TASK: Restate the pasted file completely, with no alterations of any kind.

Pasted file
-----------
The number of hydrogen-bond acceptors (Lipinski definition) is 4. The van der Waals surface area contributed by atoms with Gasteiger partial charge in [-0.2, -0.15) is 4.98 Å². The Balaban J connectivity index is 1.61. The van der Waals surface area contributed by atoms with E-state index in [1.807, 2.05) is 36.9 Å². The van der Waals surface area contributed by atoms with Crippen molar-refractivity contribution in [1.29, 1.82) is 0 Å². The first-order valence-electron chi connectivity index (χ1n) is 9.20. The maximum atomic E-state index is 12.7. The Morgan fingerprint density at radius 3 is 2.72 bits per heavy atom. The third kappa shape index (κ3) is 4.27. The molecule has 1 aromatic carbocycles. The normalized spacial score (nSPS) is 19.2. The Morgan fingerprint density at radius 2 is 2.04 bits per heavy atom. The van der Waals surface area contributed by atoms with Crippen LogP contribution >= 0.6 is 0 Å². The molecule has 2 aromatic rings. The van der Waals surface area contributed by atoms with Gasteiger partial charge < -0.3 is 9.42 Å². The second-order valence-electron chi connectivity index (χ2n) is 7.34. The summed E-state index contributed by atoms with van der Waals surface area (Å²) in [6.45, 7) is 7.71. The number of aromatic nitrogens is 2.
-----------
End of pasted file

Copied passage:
The number of hydrogen-bond acceptors (Lipinski definition) is 4. The van der Waals surface area contributed by atoms with Gasteiger partial charge in [-0.2, -0.15) is 4.98 Å². The Balaban J connectivity index is 1.61. The van der Waals surface area contributed by atoms with E-state index in [1.807, 2.05) is 36.9 Å². The van der Waals surface area contributed by atoms with Crippen molar-refractivity contribution in [1.29, 1.82) is 0 Å². The first-order valence-electron chi connectivity index (χ1n) is 9.20. The maximum atomic E-state index is 12.7. The Morgan fingerprint density at radius 3 is 2.72 bits per heavy atom. The third kappa shape index (κ3) is 4.27. The molecule has 1 aromatic carbocycles. The normalized spacial score (nSPS) is 19.2. The Morgan fingerprint density at radius 2 is 2.04 bits per heavy atom. The van der Waals surface area contributed by atoms with Crippen LogP contribution >= 0.6 is 0 Å². The molecule has 2 aromatic rings. The van der Waals surface area contributed by atoms with Gasteiger partial charge < -0.3 is 9.42 Å². The second-order valence-electron chi connectivity index (χ2n) is 7.34. The summed E-state index contributed by atoms with van der Waals surface area (Å²) in [6.45, 7) is 7.71. The number of aromatic nitrogens is 2.